A look at Vincente Aranda’s hallucinatory lesbian vampire film
In the late 1960s, as the old guard died off and a new wave of filmmakers slowly, surely seeped into Hollywood – and Hollyweird – American audiences became hungrier for more daring sorts of entertainment. Political and social upheaval was swelling, the 6 O’clock news dragged dying soldiers from the front lines in Vietnam into people’s living rooms, films like Bonnie and Clyde and Midnight Cowboy brought more explicit content into the mainstream and hardcore porn was championed by beloved prime time staples like Ed McMahon and Sammie Davis Jr. It was fertile ground for cinematic expression and with the vibrant, experimental films from Europe being suddenly embraced by this new American pack of creators, sexually aware, violent and earthy movies made for adults became industry standard. And with American distributors acting on this sudden liberal surge, European genre filmmakers began really pushing boundaries. Look at the work of Jess Franco, Jean Rollin, the sexier side of Hammer Horror, Alain Robbe-Grillet , Dario Argento, Sergio Martino and others, all taking advantage of their homegrown movies being marketed around the world and all of them introducing more potent taboo-breaking imagery into their lurid narratives.
One of the byproducts of this unofficial “movement” was the “lesbian vampire” sub-genre, movies that fetishized – and naturally, exploited – the female form and female sexual desire for a primarily male audience’s titillation. But the thing is, many of these sorts of pictures were, by their very nature, feminist. Many of them – like my favorite of the pack, Harry Kumel’s 1971 Les Levres Rouge aka Daughters of Darkness – featured young women victimized by brutal men and then finding salvation at the hands and lips of a supernatural woman who “delivers” her from the barbarity of modern society and makes her immortal. And while many of these semi-progressive movies really just use feminism as a rack to hang their cheesecake on, a swell of them (like the aforementioned Daughters) were actually potent, sophisticated and intelligently designed works of art. And perhaps the most challenging and confounding Sapphic blood-sucker shocker of them all is Spanish director Vincente Aranda’s 1972 loose adaptation of J. Sheridan Le Fanu’s oft-mined source story Carmilla, The Blood-Spattered Bride (aka La Novia Ensangrenata), a movie that was mutilated for its American release but whose original cut reveals it to be a deft, cerebral bit of European psychosexual fantastique.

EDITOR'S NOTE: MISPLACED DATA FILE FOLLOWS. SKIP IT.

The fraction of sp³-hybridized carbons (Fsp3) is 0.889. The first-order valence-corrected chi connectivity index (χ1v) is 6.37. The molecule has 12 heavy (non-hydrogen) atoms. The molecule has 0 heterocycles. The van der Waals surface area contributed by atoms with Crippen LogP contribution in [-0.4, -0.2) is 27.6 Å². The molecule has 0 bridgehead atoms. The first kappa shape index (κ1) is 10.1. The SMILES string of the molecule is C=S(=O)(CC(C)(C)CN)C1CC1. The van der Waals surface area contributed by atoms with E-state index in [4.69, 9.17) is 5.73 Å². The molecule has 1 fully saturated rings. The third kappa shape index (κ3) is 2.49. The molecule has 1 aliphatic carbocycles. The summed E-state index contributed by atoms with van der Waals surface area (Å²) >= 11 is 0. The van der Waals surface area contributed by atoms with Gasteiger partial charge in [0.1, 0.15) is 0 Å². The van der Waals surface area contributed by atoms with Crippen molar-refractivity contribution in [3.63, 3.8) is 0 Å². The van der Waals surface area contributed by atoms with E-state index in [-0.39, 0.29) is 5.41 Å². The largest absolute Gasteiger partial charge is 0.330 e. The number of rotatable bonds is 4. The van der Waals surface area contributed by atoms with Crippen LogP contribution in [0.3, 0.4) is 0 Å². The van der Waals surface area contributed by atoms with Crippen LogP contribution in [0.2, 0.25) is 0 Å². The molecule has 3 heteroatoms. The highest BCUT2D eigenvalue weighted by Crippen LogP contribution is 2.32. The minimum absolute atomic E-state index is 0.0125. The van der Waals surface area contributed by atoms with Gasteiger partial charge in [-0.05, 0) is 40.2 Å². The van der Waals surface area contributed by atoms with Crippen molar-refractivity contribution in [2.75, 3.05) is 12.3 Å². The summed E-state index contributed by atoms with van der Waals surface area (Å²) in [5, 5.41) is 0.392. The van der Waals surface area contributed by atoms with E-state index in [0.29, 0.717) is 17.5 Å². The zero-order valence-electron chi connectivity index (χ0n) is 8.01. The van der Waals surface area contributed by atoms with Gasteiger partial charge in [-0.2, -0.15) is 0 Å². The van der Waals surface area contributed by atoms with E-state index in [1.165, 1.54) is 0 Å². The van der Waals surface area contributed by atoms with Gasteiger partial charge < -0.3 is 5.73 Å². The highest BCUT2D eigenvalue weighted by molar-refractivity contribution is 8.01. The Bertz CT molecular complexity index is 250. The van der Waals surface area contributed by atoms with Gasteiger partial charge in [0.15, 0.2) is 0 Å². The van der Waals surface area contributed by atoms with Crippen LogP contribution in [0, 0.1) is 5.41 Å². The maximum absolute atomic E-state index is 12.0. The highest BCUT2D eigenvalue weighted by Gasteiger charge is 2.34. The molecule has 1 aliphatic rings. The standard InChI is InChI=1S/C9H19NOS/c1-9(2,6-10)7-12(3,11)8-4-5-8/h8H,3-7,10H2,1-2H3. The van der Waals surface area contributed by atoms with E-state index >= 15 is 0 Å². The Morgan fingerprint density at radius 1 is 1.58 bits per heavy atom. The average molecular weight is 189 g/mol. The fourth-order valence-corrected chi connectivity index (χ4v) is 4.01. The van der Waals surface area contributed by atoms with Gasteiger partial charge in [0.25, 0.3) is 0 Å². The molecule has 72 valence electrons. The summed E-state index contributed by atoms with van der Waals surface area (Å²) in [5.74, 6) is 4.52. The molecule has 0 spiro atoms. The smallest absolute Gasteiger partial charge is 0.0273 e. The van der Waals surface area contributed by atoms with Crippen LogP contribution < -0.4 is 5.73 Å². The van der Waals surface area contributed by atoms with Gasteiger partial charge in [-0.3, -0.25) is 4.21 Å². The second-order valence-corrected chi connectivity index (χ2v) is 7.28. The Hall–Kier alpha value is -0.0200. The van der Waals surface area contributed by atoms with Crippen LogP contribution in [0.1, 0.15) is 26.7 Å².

The film stars doe-eyed Mirabel Martin (The Bell From Hell) as Susan, the blushing newlywed bride to a nameless, ruthlessly wealthy hunk (played by Night of the Sorcerers‘s Simon Andreu), who ends up in his looming manor for a relaxing spate of sex and generally gushy Honeymoon rituals. But almost immediately things start to feel “off”. As Susan goes to their room to unpack, a pantyhose-masked brute – who may or not be her husband – pops out from a mirrored closet, forces her down and savagely rapes her. Or does he? When minutes later her husband re-appears – Susan’s dress now un-torn, the young woman sitting on the bed looking haunted – it’s clear that Aranda’s film’s chief aim is to disorient and disturb and that its terrors unfolding here will be intimate and internal and upsetting. And for the next 80 minutes, the movie fulfills that prophecy. In spades.
As husband and wife begin to get to “know” each other better, Susan begins to see traces of the savagery in her man that she imagined in her opening sequence hallucination. She also begins seeing a beautiful, veiled woman from the corners of her eyes, lurking around the grounds. When Susan later notices that all the previously-hung portraits of her husband’s family’s women-members have been oddly relegated to the basement, she discovers that one of those paintings is that of the same woman she keeps seeing. Said elegant femme is the late Mircalla Karnstein, who murdered her sexually voracious mate on their wedding night and was entombed alive for her crimes. At this point an already meandering, abstract melodrama falls hard into full-throttle dream-state experience, with Susan being visited by the ghost of Mircalla, most alarmingly in a psychedelic sequence of strobing lights, colored gels and lite-lesbian antics. And when a mysterious naked woman appears buried in the beach one day, calling herself Carmilla, the story becomes a volatile, explicit bloodlust triangle, with the lithe Carmilla – who is a manifestation of Mircalla – drawing Susan into her sexual web and convincing her to eliminate all of the men in their lives. None of this ends well, naturally and the blood flows freely while composer Antonio Pérez Olea’s nightmarish soundscape snakes around in the background.
The Blood Spattered Bride is a film that demands attention, discussion and analysis. It lacks the frothy lesbo-vamp Gothic pageantry of Hammer’s The Vampire Lovers, or the breezy pop art of Jess Franco’s Vampyros Lesbos and the purring comic book evil of Daughters of Darkness, rather it feels far more dangerous. There’s ample nudity on display and sometimes staggering amounts of blood, but that’s not its focus. It’s certainly not for the average horror fan seeking an easy swallow. It’s an immersive picture, one that weaves a kind of spell that – if you let it take hold -is defiantly hard to shake.